Laboratory Grown Diamonds
The anatomy of a diamond refers to the distinct parts that make up a diamond's structure. The proportion of these features and the relationship they have with one another, determines the fire and brilliance of the stone.
The top, horizontal facet of the diamond.
The table is the largest facet of the diamond and where most light enters and exits the stone.
The top section of a diamond extending from table to girdle which consists of star, bezel and upper girdle facets.
There are two important factors of the crown – height and angle.
The crown height can affect the brightness of the diamond and the dispersion of light – too tall or too short and the light will not be reflected into the pavilion effectively.
The angle of the crown will determine how much light is reflected into the pavilion in order for it to be reflected back up through the crown to the eye. Too shallow and the diamond will appear flat and ‘lifeless’.
The section that runs between the crown and pavilion.
The girdle defines the diameter of the diamond. A ‘medium to slightly thick’ girdle is ideal as if it’s too thin, the diamond is more susceptible to chipping and if it’s too thick, this adds too much unnecessary weight to the middle of the stone causing it to look smaller.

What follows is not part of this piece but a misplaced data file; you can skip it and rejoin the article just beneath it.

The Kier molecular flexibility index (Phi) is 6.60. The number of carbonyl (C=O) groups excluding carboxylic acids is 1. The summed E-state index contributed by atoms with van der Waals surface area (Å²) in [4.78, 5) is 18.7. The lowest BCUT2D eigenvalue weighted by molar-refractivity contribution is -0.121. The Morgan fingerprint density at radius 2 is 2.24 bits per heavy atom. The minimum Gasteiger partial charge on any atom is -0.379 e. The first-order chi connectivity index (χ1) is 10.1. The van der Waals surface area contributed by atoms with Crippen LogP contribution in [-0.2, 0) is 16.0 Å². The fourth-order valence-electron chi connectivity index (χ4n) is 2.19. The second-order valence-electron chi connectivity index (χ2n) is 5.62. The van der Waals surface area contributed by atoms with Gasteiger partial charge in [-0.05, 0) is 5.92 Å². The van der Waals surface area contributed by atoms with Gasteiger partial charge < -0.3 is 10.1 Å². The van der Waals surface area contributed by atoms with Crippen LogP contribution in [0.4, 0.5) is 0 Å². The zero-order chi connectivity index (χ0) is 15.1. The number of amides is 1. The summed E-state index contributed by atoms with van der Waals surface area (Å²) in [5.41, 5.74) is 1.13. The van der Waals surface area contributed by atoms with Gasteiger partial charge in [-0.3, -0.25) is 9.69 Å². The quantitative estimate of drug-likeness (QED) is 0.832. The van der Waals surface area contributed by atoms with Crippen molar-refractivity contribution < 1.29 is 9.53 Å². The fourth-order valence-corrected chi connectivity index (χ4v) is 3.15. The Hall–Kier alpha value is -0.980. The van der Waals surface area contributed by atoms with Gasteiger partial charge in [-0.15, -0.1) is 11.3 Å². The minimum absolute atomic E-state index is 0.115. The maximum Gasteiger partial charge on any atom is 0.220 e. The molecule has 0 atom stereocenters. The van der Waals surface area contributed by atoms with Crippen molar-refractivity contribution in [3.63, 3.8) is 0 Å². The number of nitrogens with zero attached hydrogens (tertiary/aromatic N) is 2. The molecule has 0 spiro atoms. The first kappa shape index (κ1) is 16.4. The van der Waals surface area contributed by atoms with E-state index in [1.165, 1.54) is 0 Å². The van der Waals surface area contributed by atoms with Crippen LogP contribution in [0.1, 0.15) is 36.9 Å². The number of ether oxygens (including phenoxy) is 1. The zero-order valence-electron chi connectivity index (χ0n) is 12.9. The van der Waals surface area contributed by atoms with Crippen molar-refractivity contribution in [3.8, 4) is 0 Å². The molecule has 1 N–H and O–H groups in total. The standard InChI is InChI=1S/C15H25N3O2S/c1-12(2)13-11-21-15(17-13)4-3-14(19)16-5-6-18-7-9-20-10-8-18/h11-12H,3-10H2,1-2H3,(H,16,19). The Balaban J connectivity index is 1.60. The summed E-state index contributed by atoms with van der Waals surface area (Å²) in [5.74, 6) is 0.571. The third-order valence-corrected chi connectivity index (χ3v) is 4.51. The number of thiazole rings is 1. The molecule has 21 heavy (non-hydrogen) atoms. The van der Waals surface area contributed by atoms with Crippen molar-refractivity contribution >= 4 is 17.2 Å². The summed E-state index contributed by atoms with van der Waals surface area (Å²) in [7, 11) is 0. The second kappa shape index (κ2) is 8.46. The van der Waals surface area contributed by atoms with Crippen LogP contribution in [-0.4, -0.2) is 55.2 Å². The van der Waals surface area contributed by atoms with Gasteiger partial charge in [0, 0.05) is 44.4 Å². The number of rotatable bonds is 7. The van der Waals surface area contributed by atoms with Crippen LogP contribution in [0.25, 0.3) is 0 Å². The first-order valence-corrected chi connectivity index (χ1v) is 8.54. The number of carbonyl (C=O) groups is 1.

The bottom section of a diamond extending from girdle to culet.
Like the crown, there are two important factors of the pavilion to consider – depth and angle.
The depth of the pavilion is important as if it’s too shallow or too deep, the light will escape out the bottom or side of the diamond rather than reflecting back up through the crown.
The pavilion angle determines how much light reflects back up through the crown to the viewer’s eye.
The small facet or point at the tip of the diamond.
The size of the culet is expressed on an eight-step scale ranging from ‘None’ (a point) to ‘Extremely Large’. As a large culet can affect the bird’s eye view of a diamond, the smaller the culet, the better.